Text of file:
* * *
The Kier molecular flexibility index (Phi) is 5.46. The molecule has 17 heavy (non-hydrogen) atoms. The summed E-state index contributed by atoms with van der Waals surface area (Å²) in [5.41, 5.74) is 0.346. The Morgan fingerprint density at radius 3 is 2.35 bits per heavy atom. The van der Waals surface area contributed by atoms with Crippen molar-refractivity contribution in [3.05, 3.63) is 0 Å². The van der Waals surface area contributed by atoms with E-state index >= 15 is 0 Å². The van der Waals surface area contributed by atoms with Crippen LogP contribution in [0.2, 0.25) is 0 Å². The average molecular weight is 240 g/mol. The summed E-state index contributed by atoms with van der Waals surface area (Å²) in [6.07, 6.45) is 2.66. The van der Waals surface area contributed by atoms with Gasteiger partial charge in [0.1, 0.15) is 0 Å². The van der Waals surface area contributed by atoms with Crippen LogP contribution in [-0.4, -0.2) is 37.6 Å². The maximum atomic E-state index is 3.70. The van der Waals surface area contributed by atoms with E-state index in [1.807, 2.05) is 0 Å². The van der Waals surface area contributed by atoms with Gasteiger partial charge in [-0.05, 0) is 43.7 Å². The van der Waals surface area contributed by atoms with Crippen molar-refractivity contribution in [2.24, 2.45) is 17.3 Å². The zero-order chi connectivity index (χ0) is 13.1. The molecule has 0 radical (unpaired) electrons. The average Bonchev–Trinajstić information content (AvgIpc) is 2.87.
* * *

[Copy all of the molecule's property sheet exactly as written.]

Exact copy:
The Kier molecular flexibility index (Phi) is 5.46. The molecule has 17 heavy (non-hydrogen) atoms. The summed E-state index contributed by atoms with van der Waals surface area (Å²) in [5.41, 5.74) is 0.346. The Morgan fingerprint density at radius 3 is 2.35 bits per heavy atom. The van der Waals surface area contributed by atoms with Crippen molar-refractivity contribution in [3.05, 3.63) is 0 Å². The van der Waals surface area contributed by atoms with E-state index >= 15 is 0 Å². The van der Waals surface area contributed by atoms with Crippen LogP contribution in [0.2, 0.25) is 0 Å². The average molecular weight is 240 g/mol. The summed E-state index contributed by atoms with van der Waals surface area (Å²) in [6.07, 6.45) is 2.66. The van der Waals surface area contributed by atoms with Gasteiger partial charge in [0.1, 0.15) is 0 Å². The van der Waals surface area contributed by atoms with Crippen LogP contribution in [-0.4, -0.2) is 37.6 Å². The maximum atomic E-state index is 3.70. The van der Waals surface area contributed by atoms with E-state index in [1.807, 2.05) is 0 Å². The van der Waals surface area contributed by atoms with Gasteiger partial charge in [-0.05, 0) is 43.7 Å². The van der Waals surface area contributed by atoms with Crippen molar-refractivity contribution in [2.24, 2.45) is 17.3 Å². The zero-order chi connectivity index (χ0) is 13.1. The molecule has 0 radical (unpaired) electrons. The average Bonchev–Trinajstić information content (AvgIpc) is 2.87.